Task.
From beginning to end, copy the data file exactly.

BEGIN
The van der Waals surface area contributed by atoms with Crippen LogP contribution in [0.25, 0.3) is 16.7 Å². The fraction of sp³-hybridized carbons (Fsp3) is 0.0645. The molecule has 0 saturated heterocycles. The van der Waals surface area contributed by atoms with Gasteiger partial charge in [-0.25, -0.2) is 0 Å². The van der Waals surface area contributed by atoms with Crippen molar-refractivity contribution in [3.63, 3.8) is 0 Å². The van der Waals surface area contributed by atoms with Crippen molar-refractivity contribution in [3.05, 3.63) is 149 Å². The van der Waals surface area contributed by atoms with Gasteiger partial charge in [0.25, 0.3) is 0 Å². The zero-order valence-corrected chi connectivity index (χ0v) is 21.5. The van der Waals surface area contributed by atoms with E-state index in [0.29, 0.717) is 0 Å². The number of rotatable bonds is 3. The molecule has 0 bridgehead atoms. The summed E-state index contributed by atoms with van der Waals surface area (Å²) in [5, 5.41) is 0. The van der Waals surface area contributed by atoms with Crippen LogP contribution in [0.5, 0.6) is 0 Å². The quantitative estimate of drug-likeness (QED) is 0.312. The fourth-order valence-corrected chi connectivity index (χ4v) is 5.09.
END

The van der Waals surface area contributed by atoms with Crippen LogP contribution in [0.25, 0.3) is 16.7 Å². The fraction of sp³-hybridized carbons (Fsp3) is 0.0645. The molecule has 0 saturated heterocycles. The van der Waals surface area contributed by atoms with Gasteiger partial charge in [-0.25, -0.2) is 0 Å². The van der Waals surface area contributed by atoms with Crippen molar-refractivity contribution in [3.63, 3.8) is 0 Å². The van der Waals surface area contributed by atoms with Crippen molar-refractivity contribution in [3.05, 3.63) is 149 Å². The van der Waals surface area contributed by atoms with Gasteiger partial charge in [0.25, 0.3) is 0 Å². The zero-order valence-corrected chi connectivity index (χ0v) is 21.5. The van der Waals surface area contributed by atoms with E-state index in [0.29, 0.717) is 0 Å². The number of rotatable bonds is 3. The molecule has 0 bridgehead atoms. The summed E-state index contributed by atoms with van der Waals surface area (Å²) in [5, 5.41) is 0. The van der Waals surface area contributed by atoms with Crippen LogP contribution in [0.5, 0.6) is 0 Å². The quantitative estimate of drug-likeness (QED) is 0.312. The fourth-order valence-corrected chi connectivity index (χ4v) is 5.09.